When I first arrived in Delhi in 1973, I stayed in Greater Kailash, which even then was one of the posh areas of Delhi, with my cousins. The ground floor of the house in which we stayed was a shop. We stayed right above the market. The first and second floors were rented out by the owner for residential purposes. We were living on the second floor. Delhi was an enigma to me then (and it still is). Unfamiliar people, language, dress codes, habits, huge cars – everything related to Delhi was like a fairy tale to me. Coming from a small non-electrified village (the nearest motorable road was about half a kilometre away from my house then), I felt like a frog out of the deep well for the first time in its life. (Now, of course, the whole village has been electrified and a car can come up to our courtyard.)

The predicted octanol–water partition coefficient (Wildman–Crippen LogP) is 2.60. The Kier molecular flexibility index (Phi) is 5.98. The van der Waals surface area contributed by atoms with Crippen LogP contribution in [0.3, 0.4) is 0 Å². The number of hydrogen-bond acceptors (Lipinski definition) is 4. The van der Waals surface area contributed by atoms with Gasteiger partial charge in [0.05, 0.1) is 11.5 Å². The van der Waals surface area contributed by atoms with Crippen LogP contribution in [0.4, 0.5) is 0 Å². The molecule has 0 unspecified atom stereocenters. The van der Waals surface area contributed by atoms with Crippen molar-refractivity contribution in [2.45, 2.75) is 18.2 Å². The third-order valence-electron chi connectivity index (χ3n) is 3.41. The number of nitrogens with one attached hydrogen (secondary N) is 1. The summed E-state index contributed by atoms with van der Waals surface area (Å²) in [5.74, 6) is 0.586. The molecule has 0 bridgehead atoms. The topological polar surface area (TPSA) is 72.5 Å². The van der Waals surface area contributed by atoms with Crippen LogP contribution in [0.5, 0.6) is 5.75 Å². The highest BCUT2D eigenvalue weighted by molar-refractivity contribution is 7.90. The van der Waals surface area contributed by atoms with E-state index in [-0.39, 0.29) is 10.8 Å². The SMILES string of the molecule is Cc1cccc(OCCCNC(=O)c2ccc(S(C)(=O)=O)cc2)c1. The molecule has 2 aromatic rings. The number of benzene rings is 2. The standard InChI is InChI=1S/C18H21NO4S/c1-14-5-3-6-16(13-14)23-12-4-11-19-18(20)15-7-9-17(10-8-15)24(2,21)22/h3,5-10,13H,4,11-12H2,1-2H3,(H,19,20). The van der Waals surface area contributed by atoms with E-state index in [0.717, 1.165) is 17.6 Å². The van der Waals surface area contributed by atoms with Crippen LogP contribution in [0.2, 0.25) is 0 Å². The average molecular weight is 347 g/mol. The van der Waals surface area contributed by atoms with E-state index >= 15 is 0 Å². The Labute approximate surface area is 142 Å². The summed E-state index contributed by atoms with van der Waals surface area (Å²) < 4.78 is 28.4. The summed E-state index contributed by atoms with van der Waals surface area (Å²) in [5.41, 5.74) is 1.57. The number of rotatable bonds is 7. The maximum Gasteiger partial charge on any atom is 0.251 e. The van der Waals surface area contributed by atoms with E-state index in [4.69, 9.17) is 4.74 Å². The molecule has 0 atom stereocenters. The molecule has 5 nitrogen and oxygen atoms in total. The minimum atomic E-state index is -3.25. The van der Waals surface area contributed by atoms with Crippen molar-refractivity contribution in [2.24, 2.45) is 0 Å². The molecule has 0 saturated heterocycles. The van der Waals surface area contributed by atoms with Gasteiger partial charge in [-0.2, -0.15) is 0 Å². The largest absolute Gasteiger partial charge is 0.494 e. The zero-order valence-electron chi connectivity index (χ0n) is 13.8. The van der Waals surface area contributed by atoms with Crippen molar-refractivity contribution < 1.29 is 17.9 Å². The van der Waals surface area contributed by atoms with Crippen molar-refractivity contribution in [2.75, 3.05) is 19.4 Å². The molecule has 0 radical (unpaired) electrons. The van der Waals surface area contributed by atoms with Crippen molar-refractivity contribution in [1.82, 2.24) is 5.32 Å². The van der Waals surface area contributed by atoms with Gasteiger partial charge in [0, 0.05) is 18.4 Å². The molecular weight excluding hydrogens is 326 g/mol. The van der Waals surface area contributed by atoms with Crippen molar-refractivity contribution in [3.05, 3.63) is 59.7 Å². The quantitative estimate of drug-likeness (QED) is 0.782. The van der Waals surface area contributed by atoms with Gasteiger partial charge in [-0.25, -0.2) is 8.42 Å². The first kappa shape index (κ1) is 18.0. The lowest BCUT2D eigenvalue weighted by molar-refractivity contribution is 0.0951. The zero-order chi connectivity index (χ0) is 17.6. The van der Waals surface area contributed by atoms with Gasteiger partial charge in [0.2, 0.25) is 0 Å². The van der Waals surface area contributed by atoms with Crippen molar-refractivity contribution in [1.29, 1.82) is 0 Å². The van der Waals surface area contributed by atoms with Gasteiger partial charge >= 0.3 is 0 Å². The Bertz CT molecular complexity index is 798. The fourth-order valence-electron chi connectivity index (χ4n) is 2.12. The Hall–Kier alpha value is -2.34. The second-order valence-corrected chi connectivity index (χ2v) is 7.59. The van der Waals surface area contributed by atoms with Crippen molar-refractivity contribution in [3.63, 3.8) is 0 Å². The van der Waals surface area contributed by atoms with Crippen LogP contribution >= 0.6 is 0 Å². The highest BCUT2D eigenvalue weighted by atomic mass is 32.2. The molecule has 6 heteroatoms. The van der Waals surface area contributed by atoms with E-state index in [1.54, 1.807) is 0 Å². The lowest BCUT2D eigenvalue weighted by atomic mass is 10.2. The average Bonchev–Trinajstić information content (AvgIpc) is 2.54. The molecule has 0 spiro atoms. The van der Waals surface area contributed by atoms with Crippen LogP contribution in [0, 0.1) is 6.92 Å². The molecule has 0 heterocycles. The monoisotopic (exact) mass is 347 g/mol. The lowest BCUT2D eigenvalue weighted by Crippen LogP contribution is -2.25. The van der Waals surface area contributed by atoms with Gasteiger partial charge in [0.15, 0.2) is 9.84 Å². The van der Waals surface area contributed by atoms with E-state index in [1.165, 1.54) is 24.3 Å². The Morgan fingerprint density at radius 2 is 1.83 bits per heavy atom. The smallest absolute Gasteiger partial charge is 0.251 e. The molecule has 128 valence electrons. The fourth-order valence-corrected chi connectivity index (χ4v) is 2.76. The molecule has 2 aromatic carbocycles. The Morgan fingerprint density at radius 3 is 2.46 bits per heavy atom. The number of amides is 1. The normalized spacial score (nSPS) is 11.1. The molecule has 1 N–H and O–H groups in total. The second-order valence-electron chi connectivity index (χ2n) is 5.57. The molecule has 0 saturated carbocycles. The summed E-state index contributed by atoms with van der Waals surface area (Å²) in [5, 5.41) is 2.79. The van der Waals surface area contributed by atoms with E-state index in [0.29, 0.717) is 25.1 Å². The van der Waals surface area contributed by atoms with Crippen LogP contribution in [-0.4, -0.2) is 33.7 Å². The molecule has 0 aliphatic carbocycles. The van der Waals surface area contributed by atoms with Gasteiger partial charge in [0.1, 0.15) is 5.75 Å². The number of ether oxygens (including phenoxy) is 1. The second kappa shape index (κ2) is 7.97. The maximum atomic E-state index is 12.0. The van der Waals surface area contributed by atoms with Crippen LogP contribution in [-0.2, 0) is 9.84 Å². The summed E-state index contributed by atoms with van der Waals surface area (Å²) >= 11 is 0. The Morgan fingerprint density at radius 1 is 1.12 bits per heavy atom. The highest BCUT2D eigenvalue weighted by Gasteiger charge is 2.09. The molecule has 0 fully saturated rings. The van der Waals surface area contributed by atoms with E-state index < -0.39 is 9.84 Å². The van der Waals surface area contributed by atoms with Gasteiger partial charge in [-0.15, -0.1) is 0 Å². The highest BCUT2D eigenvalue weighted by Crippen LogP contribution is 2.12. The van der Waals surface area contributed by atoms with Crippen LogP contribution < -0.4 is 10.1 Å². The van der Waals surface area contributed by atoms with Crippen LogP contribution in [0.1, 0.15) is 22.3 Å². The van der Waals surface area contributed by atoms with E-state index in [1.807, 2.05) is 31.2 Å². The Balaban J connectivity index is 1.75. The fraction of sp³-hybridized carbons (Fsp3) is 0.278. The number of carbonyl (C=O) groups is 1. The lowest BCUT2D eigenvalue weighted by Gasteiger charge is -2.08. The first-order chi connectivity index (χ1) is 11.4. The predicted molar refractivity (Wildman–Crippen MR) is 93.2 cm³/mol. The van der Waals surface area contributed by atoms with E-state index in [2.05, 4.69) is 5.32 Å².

It was a week-end, a week after my arrival in Delhi. Some of cousins’ friends visited us. After some time they arranged a small table and some chairs on the large terrace, along with some plates and glasses. I soon realised, to my horror, that they were preparing to drink. I could never even in my wildest of dreams imagine that my cousins took alcoholic drinks. I had the feeling that taking alcohol and consuming non-vegetarian food were the most heinous of ethical crimes which should never be committed by a Brahmin. And here are my cousins enjoying alcoholic drinks! I felt as if my world has turned upside down. The shock was unimaginable. I didn’t know what to do, whom to turn to for help. Those who should have been helping me are actually the ones who make me seek help.